An attempt at a filament sensor...

An attempt at a filament sensor…

First, clearly I do not know how to spec a limit switch. Got limit switches off Amazon by searching on “limit switch” and buying a couple likely looking popular choices (not having other criteria).

The below is meant to be a minimalist filament-out sensor. The end goal is to detect if filament is physically present, not visual appearance. So a mechanical switch makes more sense than optical, to my mind.

Teflon tube protects moisture-sensitive filaments. Spring in switch presses roller against filament. Hole in side allows visual inspection, and serves as drill guide for putting a notch into the tube for the roller. (Exposure to air only at that notch.) Twist fitting to clamp tube. Adjustment screw to set spacing of switch.

Seemed workable, in theory.

Problem is, this switch needs about 2mm of extra travel to open once closed, and close once open. This extra travel makes sense for many uses, but not so much with 1.75mm filament.

Need to find an appropriate limit switch…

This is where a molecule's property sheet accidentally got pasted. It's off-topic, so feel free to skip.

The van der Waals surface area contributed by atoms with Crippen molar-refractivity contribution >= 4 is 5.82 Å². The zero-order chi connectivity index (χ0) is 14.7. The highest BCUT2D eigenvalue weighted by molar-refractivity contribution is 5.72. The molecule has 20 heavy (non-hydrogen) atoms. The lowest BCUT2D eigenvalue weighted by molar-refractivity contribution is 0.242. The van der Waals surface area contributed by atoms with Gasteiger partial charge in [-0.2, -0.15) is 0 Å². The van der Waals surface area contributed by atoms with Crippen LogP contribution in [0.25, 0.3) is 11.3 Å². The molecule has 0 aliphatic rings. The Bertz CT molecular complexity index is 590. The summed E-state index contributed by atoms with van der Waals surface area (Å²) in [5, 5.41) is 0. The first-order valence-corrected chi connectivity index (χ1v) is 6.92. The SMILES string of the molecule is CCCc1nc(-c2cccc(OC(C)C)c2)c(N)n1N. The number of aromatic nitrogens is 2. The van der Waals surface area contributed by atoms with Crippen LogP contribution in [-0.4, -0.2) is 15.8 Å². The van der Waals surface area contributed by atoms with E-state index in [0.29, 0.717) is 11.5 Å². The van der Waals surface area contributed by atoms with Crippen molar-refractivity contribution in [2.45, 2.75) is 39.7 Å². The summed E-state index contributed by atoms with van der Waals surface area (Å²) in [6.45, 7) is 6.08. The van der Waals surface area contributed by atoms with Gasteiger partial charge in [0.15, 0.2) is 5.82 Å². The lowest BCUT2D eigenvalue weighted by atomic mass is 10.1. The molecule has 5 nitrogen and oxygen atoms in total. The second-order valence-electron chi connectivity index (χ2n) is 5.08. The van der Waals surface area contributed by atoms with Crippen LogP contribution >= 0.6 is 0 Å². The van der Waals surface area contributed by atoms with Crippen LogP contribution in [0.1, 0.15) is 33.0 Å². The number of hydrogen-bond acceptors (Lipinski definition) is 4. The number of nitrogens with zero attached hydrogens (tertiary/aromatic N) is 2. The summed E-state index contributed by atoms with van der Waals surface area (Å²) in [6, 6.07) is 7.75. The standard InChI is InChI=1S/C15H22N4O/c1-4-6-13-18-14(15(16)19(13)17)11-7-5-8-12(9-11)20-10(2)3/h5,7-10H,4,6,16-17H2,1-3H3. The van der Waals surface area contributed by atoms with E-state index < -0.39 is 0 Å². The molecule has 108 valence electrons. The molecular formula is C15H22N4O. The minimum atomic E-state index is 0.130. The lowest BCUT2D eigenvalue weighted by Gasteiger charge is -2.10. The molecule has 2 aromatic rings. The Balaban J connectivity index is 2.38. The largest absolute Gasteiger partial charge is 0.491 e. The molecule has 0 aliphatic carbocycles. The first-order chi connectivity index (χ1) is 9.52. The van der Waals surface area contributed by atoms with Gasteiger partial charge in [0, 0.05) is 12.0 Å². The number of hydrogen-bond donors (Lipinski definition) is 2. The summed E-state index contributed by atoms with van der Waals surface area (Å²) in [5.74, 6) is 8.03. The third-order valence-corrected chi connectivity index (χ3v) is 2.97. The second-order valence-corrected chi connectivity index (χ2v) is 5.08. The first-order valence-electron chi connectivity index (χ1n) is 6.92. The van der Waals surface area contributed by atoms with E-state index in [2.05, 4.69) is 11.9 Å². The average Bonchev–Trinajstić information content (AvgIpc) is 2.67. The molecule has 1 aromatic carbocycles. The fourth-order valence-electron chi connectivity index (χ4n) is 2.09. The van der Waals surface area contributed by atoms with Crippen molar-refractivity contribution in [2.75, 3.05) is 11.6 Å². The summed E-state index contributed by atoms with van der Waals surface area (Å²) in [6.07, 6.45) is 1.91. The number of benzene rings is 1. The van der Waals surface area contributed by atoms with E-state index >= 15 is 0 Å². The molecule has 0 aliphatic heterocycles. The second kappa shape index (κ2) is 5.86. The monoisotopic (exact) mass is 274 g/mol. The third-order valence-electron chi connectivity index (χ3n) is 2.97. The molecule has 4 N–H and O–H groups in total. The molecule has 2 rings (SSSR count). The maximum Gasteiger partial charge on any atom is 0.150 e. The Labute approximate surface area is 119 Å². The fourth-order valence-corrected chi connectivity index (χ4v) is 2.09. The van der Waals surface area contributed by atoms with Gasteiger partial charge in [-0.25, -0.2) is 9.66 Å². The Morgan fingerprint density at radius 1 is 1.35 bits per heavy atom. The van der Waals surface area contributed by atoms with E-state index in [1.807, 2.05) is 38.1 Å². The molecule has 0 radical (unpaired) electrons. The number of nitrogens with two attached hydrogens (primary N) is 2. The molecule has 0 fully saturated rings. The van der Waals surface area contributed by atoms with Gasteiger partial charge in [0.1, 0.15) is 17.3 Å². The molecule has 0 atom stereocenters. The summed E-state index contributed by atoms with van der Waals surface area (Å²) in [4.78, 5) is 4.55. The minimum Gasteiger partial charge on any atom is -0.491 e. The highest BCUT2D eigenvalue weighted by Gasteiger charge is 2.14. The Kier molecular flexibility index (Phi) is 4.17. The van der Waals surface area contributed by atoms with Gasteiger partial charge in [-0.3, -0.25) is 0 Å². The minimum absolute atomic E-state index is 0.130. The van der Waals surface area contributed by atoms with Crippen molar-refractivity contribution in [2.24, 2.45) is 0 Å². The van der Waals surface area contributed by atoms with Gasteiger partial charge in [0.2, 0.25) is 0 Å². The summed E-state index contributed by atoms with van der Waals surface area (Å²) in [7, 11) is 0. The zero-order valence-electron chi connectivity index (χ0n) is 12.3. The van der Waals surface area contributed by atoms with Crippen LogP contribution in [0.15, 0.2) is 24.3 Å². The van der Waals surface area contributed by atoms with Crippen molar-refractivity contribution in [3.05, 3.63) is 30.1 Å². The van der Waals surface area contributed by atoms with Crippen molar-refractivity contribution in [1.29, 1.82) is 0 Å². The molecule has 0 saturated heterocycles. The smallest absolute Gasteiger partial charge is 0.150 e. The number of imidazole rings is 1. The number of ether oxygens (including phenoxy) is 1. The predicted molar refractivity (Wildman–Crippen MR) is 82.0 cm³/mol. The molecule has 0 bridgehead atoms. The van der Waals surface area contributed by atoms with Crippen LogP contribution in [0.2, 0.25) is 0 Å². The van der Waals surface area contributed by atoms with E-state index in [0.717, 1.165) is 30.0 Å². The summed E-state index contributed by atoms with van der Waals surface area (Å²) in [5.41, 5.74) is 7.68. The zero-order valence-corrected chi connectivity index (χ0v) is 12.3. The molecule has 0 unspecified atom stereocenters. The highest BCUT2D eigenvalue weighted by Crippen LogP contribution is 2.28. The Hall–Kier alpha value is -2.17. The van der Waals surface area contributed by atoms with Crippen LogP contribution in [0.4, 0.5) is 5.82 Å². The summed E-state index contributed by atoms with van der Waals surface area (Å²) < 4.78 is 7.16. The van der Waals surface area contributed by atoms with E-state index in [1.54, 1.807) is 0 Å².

… Just turned around to find a print head waving around in the air, as filament ran out while typing the above. :confused:

Hmm, interesting issue. I would imagine Amazon listings don’t have switch throw specified. Digi-Key is a good option if you want to get real specific with it.

I’m personally torn on whether the roller adds much for this application versus just letting plastic slide on a steel flat arm.

Remove the roller and do a slight bend in the metal arm near the button. This should allow the filament to slide past. sells ready made filament sensors of that design for a few dollars.

The limit switches I have, at present - too big, and too little for this use, I suspect. :slight_smile:

@Stephanie_A Yep. Putting a bend in the arm nearer the pivot would reduce the throw, but adds a fabrication step. Simpler fabrication if I can find the “right” switch to start. Saves work for others, perhaps. I do like to make things as simple as practical.

@Ryan_Carlyle Pretty sure the roller is “better”. Clearly the straight arm could dig into the filament on retraction, or when removing filament. But a bit of bent metal might just be sufficient.

@funinthefalls Might end up going that way, but. Listing on Banggood: Three wires? Powered board? Optical sensor? … which seem to have issues with clear filaments?